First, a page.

Page 49 - Jewish Book Annual Volume 8 (1949-1950)

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The concluding section of essays and articles offers surveys of
Jewry in Italy, Soviet Russia and Latin America. The United
States itself is represented only by Dr. Nisson TourofPs article
on “Jewish Plastic Art in America.” Daniel Persky has his regular
listing of Hebrew literary productivity in America. Some thirty-
seven writers are represented in this important collective effort.
The background of the struggle for the establishment of the
Jewish state is illuminated by Prof. Chaim Tchernowitz in his
book of essays
Hevlei Geulah
(Travail of Redemption — New York,
The Jubilee Committee, 1949). The volume brings together the
articles and editorial comments which the author published during
the past decade in the monthly magazine
, which he
founded and edited until his recent death. Taken together, they
are an expression of his philosophy of Jewish nationalism which
derives from a keen historical perception of Jewish law and the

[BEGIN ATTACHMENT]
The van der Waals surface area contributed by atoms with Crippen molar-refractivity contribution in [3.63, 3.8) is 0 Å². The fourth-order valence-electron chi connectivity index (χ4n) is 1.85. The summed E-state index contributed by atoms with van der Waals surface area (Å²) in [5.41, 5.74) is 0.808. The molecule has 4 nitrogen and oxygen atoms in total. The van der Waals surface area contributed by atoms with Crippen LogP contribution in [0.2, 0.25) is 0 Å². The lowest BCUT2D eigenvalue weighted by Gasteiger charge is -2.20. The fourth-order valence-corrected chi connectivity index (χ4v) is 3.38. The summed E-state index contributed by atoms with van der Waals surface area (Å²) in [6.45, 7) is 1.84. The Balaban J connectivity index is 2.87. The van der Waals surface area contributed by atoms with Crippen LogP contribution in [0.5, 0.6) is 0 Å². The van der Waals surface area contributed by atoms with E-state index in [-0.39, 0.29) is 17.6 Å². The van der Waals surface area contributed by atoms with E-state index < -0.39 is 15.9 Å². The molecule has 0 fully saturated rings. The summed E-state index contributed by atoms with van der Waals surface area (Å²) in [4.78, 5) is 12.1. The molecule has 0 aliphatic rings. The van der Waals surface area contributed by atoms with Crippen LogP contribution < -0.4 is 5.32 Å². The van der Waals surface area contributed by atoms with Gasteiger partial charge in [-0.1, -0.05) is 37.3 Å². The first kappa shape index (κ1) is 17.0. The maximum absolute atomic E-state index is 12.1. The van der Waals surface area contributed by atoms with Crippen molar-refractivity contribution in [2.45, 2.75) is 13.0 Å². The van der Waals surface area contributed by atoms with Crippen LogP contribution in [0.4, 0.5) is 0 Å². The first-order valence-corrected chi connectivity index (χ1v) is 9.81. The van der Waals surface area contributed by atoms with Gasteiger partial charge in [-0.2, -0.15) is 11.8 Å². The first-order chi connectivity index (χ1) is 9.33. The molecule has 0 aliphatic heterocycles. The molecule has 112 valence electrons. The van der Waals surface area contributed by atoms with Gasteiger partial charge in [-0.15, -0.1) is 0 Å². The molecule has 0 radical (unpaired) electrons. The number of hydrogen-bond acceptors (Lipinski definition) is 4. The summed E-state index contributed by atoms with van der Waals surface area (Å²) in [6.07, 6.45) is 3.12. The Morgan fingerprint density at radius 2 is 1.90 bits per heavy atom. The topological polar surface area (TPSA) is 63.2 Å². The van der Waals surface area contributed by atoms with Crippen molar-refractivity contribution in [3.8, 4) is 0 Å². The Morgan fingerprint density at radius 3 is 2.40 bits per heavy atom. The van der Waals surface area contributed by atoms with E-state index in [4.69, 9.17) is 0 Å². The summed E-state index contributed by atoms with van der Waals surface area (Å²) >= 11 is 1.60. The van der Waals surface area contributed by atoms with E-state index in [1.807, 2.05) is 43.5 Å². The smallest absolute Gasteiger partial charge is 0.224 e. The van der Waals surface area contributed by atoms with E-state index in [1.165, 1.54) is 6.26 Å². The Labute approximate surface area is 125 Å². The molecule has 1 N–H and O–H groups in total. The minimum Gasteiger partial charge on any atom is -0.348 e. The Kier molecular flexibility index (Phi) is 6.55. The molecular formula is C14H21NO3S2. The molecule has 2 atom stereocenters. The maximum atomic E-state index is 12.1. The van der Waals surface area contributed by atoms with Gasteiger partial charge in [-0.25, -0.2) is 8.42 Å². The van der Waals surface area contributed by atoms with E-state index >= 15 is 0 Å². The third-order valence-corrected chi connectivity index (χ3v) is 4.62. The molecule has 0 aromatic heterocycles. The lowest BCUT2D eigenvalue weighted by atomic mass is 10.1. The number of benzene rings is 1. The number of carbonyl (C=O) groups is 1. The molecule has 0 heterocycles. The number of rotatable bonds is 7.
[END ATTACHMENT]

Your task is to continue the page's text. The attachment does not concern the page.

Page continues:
Jewish past. Prof. Tchernowitz based his analysis of events on
the justice of our legal claim to Palestine. Political Zionist that
he was, he put the claim to statehood before any other, particularly
that of immigration. His forceful stand led him to criticize the
assimilationists on the one hand, and to scrutinize Zionist policy,
on the other. The essays and shorter pieces offer a running com-
mentary on the most important recent events leading to Jewish
statehood. The concluding article on religion in the state of Israel,
in which the author shows to what extent Jewish law can guide the
new state, is a notable contribution to the subject. The Jubilee
Commitee for the publication of Prof. Tchernowitz’s works has also
announced the issuing of the fourth volume of his
Toldot ha-
(History of Jewish Law), encompassing the period from
the Sofrim through law in the Apocrypha.
The conclusion of a noteworthy project was marked with the
publication of the tenth volume of
Otzar ha-Baraitot
of Baraitot — New York, D’Be Rabbanan, 1948), by Dr. Michael
Higger. In addition to providing detailed indices to all the
Baraitot in the Babylonian and Jerusalem Talmuds, the volume
contains an introduction to this halakhic form, its place in Jewish
law and its relation to other branches of rabbinic literature. The
compiler has also included the texts of the various incomplete
Baraitot. Dr. Higger has made a most important contribution to
the identification and classification of the Baraitot.
A volume aiding in the popularization of the Talmud and the
clarification of its halakhic discussion was the fourth part of
Mevo ha-Talmud
(Introduction to the Talmud — St. Louis, 1948),